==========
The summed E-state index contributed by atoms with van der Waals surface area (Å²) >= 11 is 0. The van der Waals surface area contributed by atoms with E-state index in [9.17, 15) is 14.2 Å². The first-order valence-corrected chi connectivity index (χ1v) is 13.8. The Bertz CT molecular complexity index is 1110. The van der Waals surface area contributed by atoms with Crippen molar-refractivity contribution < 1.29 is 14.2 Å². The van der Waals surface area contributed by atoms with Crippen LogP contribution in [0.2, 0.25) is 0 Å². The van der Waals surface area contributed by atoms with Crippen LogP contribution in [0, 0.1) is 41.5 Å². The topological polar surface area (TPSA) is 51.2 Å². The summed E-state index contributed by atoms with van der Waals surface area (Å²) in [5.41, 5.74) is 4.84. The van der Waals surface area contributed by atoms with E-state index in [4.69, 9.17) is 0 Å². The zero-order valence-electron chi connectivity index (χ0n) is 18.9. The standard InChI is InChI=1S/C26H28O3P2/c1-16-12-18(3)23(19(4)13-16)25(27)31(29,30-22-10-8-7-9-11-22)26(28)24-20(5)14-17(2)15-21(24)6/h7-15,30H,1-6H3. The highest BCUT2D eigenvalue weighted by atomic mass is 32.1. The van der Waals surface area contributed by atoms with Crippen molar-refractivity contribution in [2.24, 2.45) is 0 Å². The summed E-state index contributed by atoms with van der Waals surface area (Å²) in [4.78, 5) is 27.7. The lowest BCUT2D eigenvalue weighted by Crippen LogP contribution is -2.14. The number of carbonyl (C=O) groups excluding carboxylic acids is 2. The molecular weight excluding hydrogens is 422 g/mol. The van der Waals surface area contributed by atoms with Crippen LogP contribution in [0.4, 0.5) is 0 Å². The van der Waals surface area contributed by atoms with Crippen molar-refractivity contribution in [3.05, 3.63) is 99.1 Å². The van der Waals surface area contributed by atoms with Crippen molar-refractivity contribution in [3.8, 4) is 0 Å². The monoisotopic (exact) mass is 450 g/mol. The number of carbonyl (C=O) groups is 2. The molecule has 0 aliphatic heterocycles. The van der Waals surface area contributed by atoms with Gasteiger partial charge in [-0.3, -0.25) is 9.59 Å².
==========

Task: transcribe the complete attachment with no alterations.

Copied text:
The summed E-state index contributed by atoms with van der Waals surface area (Å²) >= 11 is 0. The van der Waals surface area contributed by atoms with E-state index in [9.17, 15) is 14.2 Å². The first-order valence-corrected chi connectivity index (χ1v) is 13.8. The Bertz CT molecular complexity index is 1110. The van der Waals surface area contributed by atoms with Crippen molar-refractivity contribution < 1.29 is 14.2 Å². The van der Waals surface area contributed by atoms with Crippen LogP contribution in [0.2, 0.25) is 0 Å². The van der Waals surface area contributed by atoms with Crippen LogP contribution in [0, 0.1) is 41.5 Å². The topological polar surface area (TPSA) is 51.2 Å². The summed E-state index contributed by atoms with van der Waals surface area (Å²) in [5.41, 5.74) is 4.84. The van der Waals surface area contributed by atoms with E-state index in [4.69, 9.17) is 0 Å². The zero-order valence-electron chi connectivity index (χ0n) is 18.9. The standard InChI is InChI=1S/C26H28O3P2/c1-16-12-18(3)23(19(4)13-16)25(27)31(29,30-22-10-8-7-9-11-22)26(28)24-20(5)14-17(2)15-21(24)6/h7-15,30H,1-6H3. The highest BCUT2D eigenvalue weighted by atomic mass is 32.1. The van der Waals surface area contributed by atoms with Crippen molar-refractivity contribution in [2.24, 2.45) is 0 Å². The summed E-state index contributed by atoms with van der Waals surface area (Å²) in [4.78, 5) is 27.7. The lowest BCUT2D eigenvalue weighted by Crippen LogP contribution is -2.14. The number of carbonyl (C=O) groups excluding carboxylic acids is 2. The molecular weight excluding hydrogens is 422 g/mol. The van der Waals surface area contributed by atoms with Crippen LogP contribution in [0.4, 0.5) is 0 Å². The van der Waals surface area contributed by atoms with Crippen molar-refractivity contribution in [3.05, 3.63) is 99.1 Å². The van der Waals surface area contributed by atoms with Crippen molar-refractivity contribution in [3.8, 4) is 0 Å². The monoisotopic (exact) mass is 450 g/mol. The number of carbonyl (C=O) groups is 2. The molecule has 0 aliphatic heterocycles. The van der Waals surface area contributed by atoms with Gasteiger partial charge in [-0.3, -0.25) is 9.59 Å².